Second and Revised Edition edited by Grace F. Knoche
Second and Revised Edition copyright © 1977 by Theosophical University Press (print version also available). Electronic version ISBN 1-55700-078-6. All rights reserved. This edition may be downloaded for off-line viewing without charge. No part of this publication may be reproduced for commercial or other use in any form or by any means, electronic, mechanical, photocopying, recording, or otherwise, without prior permission of Theosophical University Press. For ease of searching, no diacritical marks appear in this electronic version of the text.
Chapter 1. An Approach to Truth (13K)
Chapter 2. The Trends of Modern Science (28K)
Chapter 3. The Law of Analogy (18K)
Chapter 4. The Atomic World (27K)
Chapter 5. Evolution and Transformism (33K)
Chapter 6. The Evolutionary Stairway of Life (23K)
Chapter 7. Proof of Man's Primitive Origin (28K)
Chapter 8. Man and Anthropoid — I (21K)
Chapter 9. Man and Anthropoid — II (21K)
Chapter 10. The Moral Issues Involved (21K)
Chapter 11. Specialization and Mendelism (22K)
Chapter 12. Man the Repertory of All Types (24K)
Chapter 13. Cycles of Manifestation (29K)
Chapter 14. The Rationale of Reincarnation (25K)
Chapter 15. Man's Body in Evolution (27K)
Chapter 16. The Pineal and Pituitary Glands (12K)
Chapter 17. The Weismann Theory (29K)
Chapter 18. Karma and Heredity (20K)
Chapter 19. Lost Pages of Evolutionary History (30K)
Chapter 20. Divinity the Source of All (26K)
Chapter 21. The Hierarchical Structure of the Universe (29K)
Appendix 1. "The Antiquity of Man and the Geological Ages" by Charles J. Ryan (20K)
Appendix 2. "Theosophy and the New Science" by Blair A. Moffett (87K)
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Since its publication in 1941, Man in Evolution has had a particular appeal for students seeking to relate the theosophic approach to evolution — seen as a cosmic process reflecting itself in the human sphere — to the theories propounded in the main by Charles Darwin and his followers. Today, archaeologists and paleontologists are daring to take a fresh look at fossil findings, so that firmly-established views as to our human origins are undergoing radical change. Those in the vanguard of evolutionary thought no longer look upon man as the descendant of monkey and ape but, on the contrary, as their antecedent, if not their half-parent.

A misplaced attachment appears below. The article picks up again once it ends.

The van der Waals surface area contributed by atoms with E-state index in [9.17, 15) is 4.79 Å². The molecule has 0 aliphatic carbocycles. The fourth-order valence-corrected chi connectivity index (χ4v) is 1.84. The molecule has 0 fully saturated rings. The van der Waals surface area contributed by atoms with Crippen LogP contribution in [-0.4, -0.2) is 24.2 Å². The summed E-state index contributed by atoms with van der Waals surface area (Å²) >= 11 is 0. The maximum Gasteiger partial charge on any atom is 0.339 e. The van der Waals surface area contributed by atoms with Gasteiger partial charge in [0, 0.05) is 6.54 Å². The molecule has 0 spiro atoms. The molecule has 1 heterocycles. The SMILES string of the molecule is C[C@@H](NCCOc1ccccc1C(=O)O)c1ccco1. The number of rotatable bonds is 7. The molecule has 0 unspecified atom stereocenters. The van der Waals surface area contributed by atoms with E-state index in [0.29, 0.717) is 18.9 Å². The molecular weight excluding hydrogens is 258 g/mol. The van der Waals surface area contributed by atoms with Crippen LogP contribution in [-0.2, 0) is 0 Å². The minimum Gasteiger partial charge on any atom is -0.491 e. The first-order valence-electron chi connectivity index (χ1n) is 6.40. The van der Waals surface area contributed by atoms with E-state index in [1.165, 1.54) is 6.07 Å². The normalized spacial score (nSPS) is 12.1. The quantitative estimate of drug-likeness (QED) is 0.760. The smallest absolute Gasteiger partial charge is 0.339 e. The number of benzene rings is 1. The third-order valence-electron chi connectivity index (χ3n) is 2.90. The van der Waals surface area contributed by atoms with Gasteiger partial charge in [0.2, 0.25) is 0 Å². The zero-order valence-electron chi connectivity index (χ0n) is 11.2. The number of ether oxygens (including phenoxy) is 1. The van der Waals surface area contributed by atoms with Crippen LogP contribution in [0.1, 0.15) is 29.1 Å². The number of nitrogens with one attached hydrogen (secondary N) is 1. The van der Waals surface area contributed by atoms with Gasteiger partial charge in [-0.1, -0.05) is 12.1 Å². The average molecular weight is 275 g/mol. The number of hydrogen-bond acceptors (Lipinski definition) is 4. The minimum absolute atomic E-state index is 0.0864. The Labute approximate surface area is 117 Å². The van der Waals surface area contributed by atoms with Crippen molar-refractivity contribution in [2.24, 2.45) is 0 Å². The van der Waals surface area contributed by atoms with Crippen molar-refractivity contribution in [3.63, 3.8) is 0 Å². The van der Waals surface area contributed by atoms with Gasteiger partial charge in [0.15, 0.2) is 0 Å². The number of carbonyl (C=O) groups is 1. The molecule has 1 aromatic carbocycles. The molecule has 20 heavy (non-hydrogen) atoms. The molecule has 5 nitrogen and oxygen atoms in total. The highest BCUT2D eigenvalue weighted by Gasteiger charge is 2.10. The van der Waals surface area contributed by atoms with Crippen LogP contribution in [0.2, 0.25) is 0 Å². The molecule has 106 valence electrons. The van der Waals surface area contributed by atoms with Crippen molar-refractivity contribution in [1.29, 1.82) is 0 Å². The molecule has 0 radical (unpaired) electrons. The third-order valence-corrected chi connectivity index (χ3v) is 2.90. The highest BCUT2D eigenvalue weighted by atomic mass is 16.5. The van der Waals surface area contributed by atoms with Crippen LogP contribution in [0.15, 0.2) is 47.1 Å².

This is calling for a total reversal of psychological outlook for a great many of us, so conditioned have we been from childhood to think of ourselves as having evolved solely through physical mutations which, by some unexplained random leap of consciousness, metamorphosed us from a witless, arboreal creature into the thinking, artistic and creative entity we know as Man.
Not so for the writer of the present volume. Gottfried de Purucker, author and educator, had since youth been a dedicated student of both modern theosophic thought and the traditional wisdom of ancient peoples concerning the origin and destiny of worlds and of the human species — teachings which confirm man as a divine being of immense antiquity, rather than as a recent emergence from lower stocks.
"Man is his own history," says the author, meaning by this that he carries within him the entirety of an aeons-long past. A cosmic entity, he enters earth as a returning pilgrim in process of becoming, of bringing into actuality that which is potential, hidden within his inmost essence, and which, given time and the appropriate environment, will flower into fullness. For evolution is no chance happening, but an orderly manifestation of the spiritual-intelligent drive inherent in the universe and therefore intrinsic to all life-particles. Not an atom, cell, human being or sun, could exist unless at the core of each were divinity.